Cultural Connections: Community transformed Australian resident’s experience

By Julia Gaspar-Bates (View full story online on Hyattsville Life and Times)

Growing up in a small town in New South Wales, Australian resident Mandy Sheffer never expected that she would expatriate to the U.S. Born to British parents who had emigrated to Australia, Sheffer claims that she had a very average childhood: “I went to an all-girls Catholic high school. I went to college in Canberra and lived with my parents, which is quite common in Australia.” At 19, Sheffer participated in a cultural exchange to live and work at a ski resort in the U.S., a practice common with many young Australians. “I ended up at Wintergreen Ski Resort outside Charlottesville thinking that I would do childcare. However, when I arrived, I found out I was also a ski instructor. I mostly taught 2- to 3-year-olds to ski.”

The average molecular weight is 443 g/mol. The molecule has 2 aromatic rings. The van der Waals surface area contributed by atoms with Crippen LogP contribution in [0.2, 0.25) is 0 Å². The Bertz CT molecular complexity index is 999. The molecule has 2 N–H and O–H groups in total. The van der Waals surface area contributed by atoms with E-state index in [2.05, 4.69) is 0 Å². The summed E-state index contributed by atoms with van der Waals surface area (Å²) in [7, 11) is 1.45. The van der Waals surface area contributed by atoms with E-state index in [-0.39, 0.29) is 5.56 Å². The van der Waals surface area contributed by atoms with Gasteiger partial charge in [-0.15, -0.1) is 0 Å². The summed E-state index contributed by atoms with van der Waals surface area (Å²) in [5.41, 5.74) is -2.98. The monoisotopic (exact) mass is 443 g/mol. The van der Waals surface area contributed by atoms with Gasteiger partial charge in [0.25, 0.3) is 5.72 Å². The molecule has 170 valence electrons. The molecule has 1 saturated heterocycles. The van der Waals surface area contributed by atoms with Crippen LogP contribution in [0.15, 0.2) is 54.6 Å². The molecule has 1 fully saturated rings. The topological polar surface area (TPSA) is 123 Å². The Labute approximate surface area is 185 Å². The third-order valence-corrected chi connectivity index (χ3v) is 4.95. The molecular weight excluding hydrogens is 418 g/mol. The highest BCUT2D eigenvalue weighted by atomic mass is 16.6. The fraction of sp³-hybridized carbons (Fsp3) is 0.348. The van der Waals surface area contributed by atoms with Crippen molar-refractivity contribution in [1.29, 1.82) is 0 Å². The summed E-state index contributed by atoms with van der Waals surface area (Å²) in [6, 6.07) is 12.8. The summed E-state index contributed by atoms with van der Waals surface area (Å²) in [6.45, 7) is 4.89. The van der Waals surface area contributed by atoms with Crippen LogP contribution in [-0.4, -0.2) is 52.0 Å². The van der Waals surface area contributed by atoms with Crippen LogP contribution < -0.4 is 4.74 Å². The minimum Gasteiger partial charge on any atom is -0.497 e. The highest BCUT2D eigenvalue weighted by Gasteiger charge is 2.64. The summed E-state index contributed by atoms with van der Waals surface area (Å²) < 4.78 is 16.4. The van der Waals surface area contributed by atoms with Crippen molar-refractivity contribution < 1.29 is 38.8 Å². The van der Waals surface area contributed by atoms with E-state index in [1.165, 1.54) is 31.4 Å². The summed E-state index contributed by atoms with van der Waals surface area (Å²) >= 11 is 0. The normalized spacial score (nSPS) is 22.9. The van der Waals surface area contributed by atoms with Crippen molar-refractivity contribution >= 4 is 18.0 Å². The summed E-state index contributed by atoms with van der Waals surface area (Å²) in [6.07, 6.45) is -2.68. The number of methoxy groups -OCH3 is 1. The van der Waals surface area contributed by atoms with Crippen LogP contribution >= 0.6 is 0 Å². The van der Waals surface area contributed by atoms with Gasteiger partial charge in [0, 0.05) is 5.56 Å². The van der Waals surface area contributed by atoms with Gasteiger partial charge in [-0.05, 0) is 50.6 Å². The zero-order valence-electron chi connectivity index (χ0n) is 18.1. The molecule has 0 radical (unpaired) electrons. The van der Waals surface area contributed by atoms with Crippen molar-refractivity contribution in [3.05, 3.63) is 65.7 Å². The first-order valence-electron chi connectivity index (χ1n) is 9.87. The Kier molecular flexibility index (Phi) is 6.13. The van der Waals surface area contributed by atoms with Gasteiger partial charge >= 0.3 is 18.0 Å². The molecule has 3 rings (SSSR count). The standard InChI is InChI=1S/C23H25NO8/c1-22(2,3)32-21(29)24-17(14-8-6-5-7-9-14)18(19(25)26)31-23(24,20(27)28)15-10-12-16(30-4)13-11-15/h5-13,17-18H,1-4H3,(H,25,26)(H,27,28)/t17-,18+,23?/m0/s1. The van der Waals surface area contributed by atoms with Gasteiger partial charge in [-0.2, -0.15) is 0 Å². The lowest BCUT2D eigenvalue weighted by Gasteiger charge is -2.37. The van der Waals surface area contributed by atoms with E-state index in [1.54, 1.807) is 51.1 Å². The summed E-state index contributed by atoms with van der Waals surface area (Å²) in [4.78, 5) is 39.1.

Soon after her arrival in Charlottesville, Sheffer met her now husband, Thomas, who worked at the resort on weekends while going to school. She claims that she knew right away that she would marry him. For the next two years, they visited each other’s country on extended tourist visas.

In 2004, six months before Thomas graduated from college, they realized that they couldn’t continue the long-distance relationship indefinitely. Thomas proposed to Mandy so they could apply for a fiancé visa. Following graduation, Thomas joined Mandy in Canberra, Australia, where they got married and lived with her parents while she completed university.

When Sheffer finished her studies in 2006, the couple decided to move to Brisbane, Australia. For the next few years, they encountered challenges as each tried to navigate life together in a new culture. “It was hard being that young and married and getting to know each other. Previously every time we saw each other, it was like a prolonged honeymoon.”

They decided to return to Virginia in 2008, so Thomas could start graduate school in Blacksburg. “Moving here, I was desperately lonely. Thomas was immersed in school and working, so he was busy. I didn’t recognize it at the time, but looking back, I was quite depressed. At the same time, it’s a privilege to live in a different country, and not everybody gets that opportunity.”